Why is this the case? It’s because if you have a demand generation engine that’s selling A, B, and C — and then you attempt to fulfill it with a supply engine that doesn’t deliver A, B, and C and instead it delivers x, y, w, j, and k … then you’re in trouble.
How does this happen? It happens with product and services companies all the time where demand isn’t a consideration, and we tend to make interesting and “perfect” (idealized) offerings that go to market with nobody wanting them.
What makes it worse? Things get worse when you allow the demand engine to take *anything* it wants into consideration. In that case, the supply engine needs to cover a wider range of possibilities that it wasn’t designed to serve.
When does it work? The silverlining can happen, as in the first para example of delivering x, y, w, j, and k when having full knowledge that a combination of two x’s and one w can deliver an A, three j’s can deliver a B, and etc. In other words, if you have the right components that can be assembled into other things that are in demand — even ones you weren’t planning on needing to serve up as supply — then you’re in business.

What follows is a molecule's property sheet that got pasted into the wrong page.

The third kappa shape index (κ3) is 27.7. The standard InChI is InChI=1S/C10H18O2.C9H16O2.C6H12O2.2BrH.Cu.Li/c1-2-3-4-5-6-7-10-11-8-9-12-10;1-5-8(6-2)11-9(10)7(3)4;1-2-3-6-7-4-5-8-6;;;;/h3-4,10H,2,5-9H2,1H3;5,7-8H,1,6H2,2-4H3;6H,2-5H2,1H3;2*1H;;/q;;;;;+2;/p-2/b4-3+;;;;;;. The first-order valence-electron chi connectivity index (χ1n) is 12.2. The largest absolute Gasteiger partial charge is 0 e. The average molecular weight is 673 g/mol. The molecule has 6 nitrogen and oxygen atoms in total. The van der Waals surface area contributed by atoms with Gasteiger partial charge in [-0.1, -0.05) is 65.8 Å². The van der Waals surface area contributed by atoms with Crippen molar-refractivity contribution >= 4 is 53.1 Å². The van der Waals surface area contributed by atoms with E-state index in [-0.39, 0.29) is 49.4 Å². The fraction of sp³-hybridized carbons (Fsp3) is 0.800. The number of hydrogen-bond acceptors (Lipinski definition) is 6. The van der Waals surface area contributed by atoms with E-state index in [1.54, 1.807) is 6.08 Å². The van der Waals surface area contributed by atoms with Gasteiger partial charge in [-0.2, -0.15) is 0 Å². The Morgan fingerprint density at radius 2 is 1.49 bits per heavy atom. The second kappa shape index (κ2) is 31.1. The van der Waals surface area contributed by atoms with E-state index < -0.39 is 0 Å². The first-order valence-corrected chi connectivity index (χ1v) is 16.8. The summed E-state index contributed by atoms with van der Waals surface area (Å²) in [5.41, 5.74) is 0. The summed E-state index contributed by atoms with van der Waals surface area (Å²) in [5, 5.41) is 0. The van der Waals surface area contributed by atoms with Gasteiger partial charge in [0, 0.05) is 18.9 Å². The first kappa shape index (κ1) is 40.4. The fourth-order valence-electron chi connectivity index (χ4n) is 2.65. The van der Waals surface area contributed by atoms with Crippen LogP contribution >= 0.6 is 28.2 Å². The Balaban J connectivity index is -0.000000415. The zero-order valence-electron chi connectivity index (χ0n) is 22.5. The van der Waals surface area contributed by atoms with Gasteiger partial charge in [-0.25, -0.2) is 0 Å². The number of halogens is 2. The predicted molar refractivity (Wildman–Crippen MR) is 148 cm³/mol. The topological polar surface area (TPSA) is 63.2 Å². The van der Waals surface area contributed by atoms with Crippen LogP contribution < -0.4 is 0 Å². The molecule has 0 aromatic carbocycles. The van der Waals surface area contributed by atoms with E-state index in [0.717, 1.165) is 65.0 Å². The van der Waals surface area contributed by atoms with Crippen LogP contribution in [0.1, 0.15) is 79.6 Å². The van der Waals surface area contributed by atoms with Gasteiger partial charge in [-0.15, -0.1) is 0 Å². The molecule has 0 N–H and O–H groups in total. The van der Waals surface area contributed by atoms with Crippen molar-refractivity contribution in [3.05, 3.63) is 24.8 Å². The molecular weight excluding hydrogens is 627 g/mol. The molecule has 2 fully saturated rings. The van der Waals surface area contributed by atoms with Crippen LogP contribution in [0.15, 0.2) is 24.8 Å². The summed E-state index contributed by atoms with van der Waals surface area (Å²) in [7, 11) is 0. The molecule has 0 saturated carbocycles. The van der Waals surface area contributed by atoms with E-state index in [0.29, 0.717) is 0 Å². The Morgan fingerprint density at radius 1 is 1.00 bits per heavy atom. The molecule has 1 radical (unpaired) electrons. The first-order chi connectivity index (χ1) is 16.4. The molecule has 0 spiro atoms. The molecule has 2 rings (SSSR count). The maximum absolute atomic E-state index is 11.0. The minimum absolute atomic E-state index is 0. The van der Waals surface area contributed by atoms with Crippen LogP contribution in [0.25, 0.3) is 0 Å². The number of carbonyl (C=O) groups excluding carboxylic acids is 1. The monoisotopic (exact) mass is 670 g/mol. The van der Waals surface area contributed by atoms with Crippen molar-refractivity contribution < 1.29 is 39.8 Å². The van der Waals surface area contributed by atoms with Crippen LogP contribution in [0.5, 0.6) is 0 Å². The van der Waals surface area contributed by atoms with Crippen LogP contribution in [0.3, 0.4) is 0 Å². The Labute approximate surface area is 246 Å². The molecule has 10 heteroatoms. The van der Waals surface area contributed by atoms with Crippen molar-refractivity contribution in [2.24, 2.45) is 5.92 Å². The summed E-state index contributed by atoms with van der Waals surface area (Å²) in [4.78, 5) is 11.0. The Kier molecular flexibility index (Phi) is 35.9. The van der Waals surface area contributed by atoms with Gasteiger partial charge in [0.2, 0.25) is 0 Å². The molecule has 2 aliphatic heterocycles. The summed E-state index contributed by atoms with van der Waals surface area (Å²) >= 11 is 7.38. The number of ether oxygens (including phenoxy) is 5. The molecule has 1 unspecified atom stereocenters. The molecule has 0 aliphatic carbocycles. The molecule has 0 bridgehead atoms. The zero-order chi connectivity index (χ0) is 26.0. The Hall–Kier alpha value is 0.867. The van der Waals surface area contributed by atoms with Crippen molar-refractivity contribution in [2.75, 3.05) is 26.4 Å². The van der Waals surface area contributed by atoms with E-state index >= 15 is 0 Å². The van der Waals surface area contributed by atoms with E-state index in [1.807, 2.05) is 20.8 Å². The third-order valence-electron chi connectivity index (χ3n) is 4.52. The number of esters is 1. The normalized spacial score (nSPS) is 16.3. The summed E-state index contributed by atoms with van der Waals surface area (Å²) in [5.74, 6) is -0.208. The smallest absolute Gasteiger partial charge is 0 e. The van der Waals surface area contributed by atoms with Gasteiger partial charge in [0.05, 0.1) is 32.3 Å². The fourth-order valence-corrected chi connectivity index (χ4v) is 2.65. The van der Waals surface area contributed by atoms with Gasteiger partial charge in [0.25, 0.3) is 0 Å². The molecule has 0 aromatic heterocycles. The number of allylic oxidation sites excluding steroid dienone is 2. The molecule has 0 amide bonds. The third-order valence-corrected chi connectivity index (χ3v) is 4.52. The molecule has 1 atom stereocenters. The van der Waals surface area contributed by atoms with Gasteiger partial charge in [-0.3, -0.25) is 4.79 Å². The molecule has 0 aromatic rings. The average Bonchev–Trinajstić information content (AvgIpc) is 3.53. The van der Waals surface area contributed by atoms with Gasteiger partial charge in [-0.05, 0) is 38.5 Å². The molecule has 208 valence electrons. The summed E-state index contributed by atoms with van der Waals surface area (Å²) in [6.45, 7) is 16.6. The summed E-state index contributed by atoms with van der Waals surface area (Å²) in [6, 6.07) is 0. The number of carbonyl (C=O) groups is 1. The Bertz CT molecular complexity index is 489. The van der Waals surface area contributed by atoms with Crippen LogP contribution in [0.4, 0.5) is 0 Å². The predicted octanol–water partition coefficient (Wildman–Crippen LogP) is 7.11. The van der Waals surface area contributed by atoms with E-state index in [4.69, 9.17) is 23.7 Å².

This isn’t anything earth-shattering of course. But it came to mind as especially valid when Sanjay shared this super concise thought that abs blew me way. —JM
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